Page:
Sanders: Voting is too important of a right to ignore
November 1, 2016
A sad fact about American voters is that so many are registered, yet they don't use the right.
Some states have made it so easy for voters, as if it is such a heavy burden to get out and vote.
In South Dakota, one can vote absentee up to the day before the election at the courthouse, through the mail or on election day at the polls.
That should pretty much cover anyone's needs, but the percentage of people who are eligible voters that actually cast ballots in the U.S. is low.
Isn't that sad?
Then there is the problem of "low-information" voters. These would be defined as those who don't investigate or seek out information on their own, but depend upon "environmental" (read: obstructionist) groups, their social circle such as the senior citizens center or friends or perhaps their political party alignment.
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A nice feature of the American balloting system is if you don't know, you don't have to vote on an issue or for a candidate.
In 2012, required labeling for GMOs in foods were voted on and defeated while the same result occurred in California and Washington state in 2012.
Most voters don't know what GMOs are nor why they are used.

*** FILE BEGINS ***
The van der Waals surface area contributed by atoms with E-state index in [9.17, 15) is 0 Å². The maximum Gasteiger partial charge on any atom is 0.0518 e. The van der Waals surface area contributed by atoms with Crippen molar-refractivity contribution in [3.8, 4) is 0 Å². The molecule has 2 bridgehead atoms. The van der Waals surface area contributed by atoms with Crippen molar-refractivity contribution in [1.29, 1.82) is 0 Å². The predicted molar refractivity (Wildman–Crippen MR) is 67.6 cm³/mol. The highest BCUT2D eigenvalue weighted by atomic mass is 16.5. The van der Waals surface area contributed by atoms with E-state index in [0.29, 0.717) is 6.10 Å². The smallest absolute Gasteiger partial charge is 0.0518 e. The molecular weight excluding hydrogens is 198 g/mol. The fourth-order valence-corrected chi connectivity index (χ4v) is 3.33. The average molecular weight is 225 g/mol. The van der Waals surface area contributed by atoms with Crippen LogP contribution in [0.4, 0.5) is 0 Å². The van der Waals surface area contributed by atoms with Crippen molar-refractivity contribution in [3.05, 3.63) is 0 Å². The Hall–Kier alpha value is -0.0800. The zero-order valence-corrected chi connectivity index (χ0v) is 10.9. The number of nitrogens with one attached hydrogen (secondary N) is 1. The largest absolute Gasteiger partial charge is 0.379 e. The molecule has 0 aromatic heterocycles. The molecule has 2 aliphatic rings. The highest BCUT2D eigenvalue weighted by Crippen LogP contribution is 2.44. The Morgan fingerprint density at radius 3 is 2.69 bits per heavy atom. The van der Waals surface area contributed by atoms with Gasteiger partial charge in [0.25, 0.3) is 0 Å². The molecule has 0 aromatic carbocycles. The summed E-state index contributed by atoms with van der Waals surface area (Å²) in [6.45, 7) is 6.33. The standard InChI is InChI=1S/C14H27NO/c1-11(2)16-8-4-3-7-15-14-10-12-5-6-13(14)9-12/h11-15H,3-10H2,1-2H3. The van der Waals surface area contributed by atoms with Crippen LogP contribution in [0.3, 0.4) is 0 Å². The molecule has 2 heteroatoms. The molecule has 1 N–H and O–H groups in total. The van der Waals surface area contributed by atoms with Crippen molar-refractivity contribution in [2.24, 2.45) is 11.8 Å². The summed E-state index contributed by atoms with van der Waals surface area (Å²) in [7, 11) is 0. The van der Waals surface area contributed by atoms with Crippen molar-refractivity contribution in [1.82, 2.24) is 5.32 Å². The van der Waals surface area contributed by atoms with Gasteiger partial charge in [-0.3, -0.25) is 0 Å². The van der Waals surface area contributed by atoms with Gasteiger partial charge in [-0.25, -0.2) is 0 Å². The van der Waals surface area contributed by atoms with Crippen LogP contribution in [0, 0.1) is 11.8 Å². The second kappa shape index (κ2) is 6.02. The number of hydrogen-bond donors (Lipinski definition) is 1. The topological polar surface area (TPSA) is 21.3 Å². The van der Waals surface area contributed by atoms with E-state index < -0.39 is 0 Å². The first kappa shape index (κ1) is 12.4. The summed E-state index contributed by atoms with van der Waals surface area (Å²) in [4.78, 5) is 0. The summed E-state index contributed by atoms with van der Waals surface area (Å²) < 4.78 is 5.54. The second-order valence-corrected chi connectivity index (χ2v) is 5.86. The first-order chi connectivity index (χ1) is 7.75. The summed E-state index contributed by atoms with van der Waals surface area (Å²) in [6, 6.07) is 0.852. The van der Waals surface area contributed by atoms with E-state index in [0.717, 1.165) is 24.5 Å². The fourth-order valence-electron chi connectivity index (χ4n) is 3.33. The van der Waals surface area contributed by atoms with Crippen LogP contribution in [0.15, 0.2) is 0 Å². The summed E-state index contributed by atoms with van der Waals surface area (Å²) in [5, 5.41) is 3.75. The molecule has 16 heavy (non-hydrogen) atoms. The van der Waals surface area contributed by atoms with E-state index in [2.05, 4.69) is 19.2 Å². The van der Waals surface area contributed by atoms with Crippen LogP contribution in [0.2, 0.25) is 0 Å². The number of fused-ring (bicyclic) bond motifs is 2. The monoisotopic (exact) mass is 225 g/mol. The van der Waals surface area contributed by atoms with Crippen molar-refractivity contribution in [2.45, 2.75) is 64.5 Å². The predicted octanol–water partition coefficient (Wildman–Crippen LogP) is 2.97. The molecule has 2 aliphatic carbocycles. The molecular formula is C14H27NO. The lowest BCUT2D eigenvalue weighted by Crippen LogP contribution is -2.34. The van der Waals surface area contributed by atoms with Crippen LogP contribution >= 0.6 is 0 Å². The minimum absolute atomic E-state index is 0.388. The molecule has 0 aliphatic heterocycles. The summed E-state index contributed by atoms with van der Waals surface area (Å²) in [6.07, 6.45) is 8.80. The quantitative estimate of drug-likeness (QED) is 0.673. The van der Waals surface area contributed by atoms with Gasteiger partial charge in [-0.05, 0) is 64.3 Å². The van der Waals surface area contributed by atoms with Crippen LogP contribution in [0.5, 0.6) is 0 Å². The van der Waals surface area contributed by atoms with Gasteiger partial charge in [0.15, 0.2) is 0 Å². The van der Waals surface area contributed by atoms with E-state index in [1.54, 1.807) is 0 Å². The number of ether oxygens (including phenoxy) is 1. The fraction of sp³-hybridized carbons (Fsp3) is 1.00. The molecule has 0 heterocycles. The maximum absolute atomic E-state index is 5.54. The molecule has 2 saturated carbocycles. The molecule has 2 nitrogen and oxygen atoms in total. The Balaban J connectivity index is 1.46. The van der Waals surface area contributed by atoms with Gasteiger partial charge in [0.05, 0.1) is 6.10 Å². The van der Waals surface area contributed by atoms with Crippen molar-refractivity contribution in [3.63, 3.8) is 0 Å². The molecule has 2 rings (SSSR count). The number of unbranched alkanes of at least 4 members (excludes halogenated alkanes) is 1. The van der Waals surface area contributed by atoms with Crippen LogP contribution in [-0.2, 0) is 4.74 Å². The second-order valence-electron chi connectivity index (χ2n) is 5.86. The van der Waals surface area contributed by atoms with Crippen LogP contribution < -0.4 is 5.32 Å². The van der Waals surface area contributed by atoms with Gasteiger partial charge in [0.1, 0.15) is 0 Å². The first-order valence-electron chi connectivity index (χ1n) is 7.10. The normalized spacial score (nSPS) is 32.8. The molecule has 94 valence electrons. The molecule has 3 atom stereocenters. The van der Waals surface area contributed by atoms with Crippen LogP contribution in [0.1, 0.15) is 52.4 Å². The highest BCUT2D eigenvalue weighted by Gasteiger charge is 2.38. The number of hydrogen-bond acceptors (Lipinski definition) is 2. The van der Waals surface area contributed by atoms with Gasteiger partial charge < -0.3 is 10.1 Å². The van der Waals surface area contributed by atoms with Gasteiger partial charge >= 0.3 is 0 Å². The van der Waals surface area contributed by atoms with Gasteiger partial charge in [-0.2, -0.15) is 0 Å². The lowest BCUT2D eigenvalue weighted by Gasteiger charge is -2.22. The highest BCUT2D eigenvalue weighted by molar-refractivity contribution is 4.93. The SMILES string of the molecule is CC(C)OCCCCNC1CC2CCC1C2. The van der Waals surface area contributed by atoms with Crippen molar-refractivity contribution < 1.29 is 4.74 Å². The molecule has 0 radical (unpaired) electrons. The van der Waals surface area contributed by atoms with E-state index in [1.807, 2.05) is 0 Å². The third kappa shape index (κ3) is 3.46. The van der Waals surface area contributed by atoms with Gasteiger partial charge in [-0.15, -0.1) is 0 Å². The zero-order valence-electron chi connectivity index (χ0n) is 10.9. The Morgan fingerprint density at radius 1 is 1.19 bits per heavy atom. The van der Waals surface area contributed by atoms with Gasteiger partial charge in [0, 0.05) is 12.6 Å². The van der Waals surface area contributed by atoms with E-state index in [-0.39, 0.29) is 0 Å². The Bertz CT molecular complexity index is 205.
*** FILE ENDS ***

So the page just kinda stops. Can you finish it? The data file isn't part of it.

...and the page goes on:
It is a fact when voters don't know how to vote—because they have questions or have never bothered to ask questions—they vote no.
Low information is not just limited to the ballot box. If you were to ask your Facebook friends, as a group, whether or not they are in favor of GMOs, you'd get opinions.
However if you were to just ask these same people what GMOs are, I'm betting you would not receive much information—only (often uninformed) opinions.
Although papayas are the only commercially grown fruit that contains GMOs, fruit growers have jumped on the bandwagon noting on their shipping boxes, "NON-GMO."
To consumers who are low information people they think it is a big deal, although it means squat.
But back to voting; South Dakota has no shortage of veterans.
They served to preserve our freedoms, including the right to vote. It seems that at least every veteran would vote, but apparently that is not the case.
I think voting is vital. I've not missed voting in an election since the first one back in 1972.
I lived in Paris and had an absentee ballot mailed to me, had to go to the U.S. Embassy to vote and they put it in a pouch that was delivered to somewhere in the U.S. and mailed there.
The day after the election I phoned the embassy to get the election results and learned of the shellacking of McGovern; he carried one state—Massachusetts—and didn't even carry his home state of South Dakota. ❖